CAA bans Boeing 737 max 8

Perhaps I'm the only one who suspects one or both of those solutions accompanied by a re-branding excercise: 737 MAX HiLo becomes 797
And the 737 goes away… the MAX is dead long live the 797!

And the other wildcard now coming into play is a GEnx engined 767-X to fill the post 'MAX' 737 hole while they design a new and better moustrap.

Advantages for Boeing - Its in production already, they are doing work on a GEnx engined 767-XF freighter anyway, it brings them in revenue and holds the line while they regroup. Estimated time to market - 5 years

And of course, as the current 767 is the USAF's new tanker, DoD Pork can be liberally applied to fund the design work… 'Honest! We're developing as new version for the USAF!
 
I can't imagine why all the orders for this deathtrap airplane have not been cancelled, and the ones built scrapped.

Who in their right mind would want to fly in one?.
I guess in reality, all aircraft have issues and risks. But I'd think in airline terms, there have got to be commercial factors that will leave potential customers desperate to cancel orders now, even once the current issues are resolved. Are they any good for the freight market? A cheap base for our next few P8's?
 
I guess in reality, all aircraft have issues and risks. But I'd think in airline terms, there have got to be commercial factors that will leave potential customers desperate to cancel orders now, even once the current issues are resolved. Are they any good for the freight market? A cheap base for our next few P8's?
No doubt a conversion programme could be viable. If the regulators approve and sign off on it, something they may be very reluctant to do after the FAA malfeasance over the original MAX versions.
 
I fly a lot and to some real shit holes. I flew around Iran in ancient Russian - I think tupolev - airliners belonging to Iran air until 2 of them fell out of the sky, one of which was the flight immediately before my flight to the same destination (Afwaz). I then found out that the Iran air tupolev aircraft were not allowed to land in any other country than Iran.

after that I refused to fly anything but Boeing or airbus. However now ......

and one of my jobs is to ID and destroy SA missiles. Which makes flying in and out of some of the shitholes an interesting experience as I sit there watching the aircrafts flight height profile on the screen.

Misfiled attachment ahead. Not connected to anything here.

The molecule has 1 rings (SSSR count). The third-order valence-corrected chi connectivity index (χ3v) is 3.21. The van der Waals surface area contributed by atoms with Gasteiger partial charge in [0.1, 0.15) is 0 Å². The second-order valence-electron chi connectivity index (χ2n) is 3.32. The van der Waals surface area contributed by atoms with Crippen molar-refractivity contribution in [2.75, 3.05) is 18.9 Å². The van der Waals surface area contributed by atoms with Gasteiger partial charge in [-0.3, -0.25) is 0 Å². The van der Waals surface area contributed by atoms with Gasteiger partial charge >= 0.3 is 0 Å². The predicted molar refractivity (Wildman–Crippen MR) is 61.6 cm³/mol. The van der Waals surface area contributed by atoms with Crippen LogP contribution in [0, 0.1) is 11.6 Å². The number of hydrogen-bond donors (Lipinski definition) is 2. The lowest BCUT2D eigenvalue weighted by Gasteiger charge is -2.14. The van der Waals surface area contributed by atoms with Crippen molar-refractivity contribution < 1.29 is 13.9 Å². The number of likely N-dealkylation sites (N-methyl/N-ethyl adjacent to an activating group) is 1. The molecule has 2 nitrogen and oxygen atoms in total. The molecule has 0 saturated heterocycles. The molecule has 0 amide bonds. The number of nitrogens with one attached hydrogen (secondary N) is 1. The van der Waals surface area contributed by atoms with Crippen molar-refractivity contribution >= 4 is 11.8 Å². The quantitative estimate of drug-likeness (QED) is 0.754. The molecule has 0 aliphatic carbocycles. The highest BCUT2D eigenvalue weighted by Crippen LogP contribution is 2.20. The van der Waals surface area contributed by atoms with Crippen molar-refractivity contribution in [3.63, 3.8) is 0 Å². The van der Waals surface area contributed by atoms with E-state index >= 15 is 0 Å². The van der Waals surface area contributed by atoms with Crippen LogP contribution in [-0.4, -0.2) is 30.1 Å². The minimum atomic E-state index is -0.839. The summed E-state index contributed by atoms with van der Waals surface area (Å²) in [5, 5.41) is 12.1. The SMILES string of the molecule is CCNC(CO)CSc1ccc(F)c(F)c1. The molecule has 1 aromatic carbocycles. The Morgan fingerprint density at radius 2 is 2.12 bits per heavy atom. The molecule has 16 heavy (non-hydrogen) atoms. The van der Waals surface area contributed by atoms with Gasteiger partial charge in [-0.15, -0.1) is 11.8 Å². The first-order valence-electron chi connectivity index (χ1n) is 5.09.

endure

GCM
All they have to do then is persuade the public that they're safe to fly in...
did you ever worry about sailing about on top of 25,000 tonnes of petrol?
 

endure

GCM
did you ever worry about sailing about on top of 25,000 tonnes of petrol?

No because none of the ships I sailed on were built in the USA ;-)
 
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WaLrus585

Old-Salt
Soon be back in the air

Maybe not - article in today's Times (hard copy - no link) suggests the FAA wants wiring relocated on nearly all the 800 built so far.
 
 
in short, according to the article, airlines already have enough planes for the next four years without buying any new ones. Many airlines had ordered planes they couldn't realistically have used even if air travel hadn't collapsed due to COVID-19. Boeing is particularly vulnerable because they produce a larger proportion of the wide body airliners that are most in oversupply, and more importantly, as Boeing 737 Max grounding goes past one year more customers will be able to walk away from their purchase contracts without penalty due to clauses in the contracts.

I will add that with a lot of people being forced to teleconference right now, that trend may continue to some degree after the COVID-19 crisis is past as people find they can do a lot of business without face to face meetings. If so, then a lot of business air travel may not come back. It won't go away altogether, but people will be asking more seriously about whether they can justify the expense of being physically present at a distant meeting when they could get the job done more quickly and cheaply by teleconference. If that happens, then there goes a chunk of routine air travel right there.
 
And the 737 cancellation wave has turned onto a tsunami,


The MAX is doomed, I tell ye, Doooomed.
I believe that the contracts have a clause which means the customer can duck out if there is no delivery in a year and that's where we are now.
I would imagine some airlines are breathing a huge sigh of relief as traffic levels are going to take a very long time to get back to previous levels.
 

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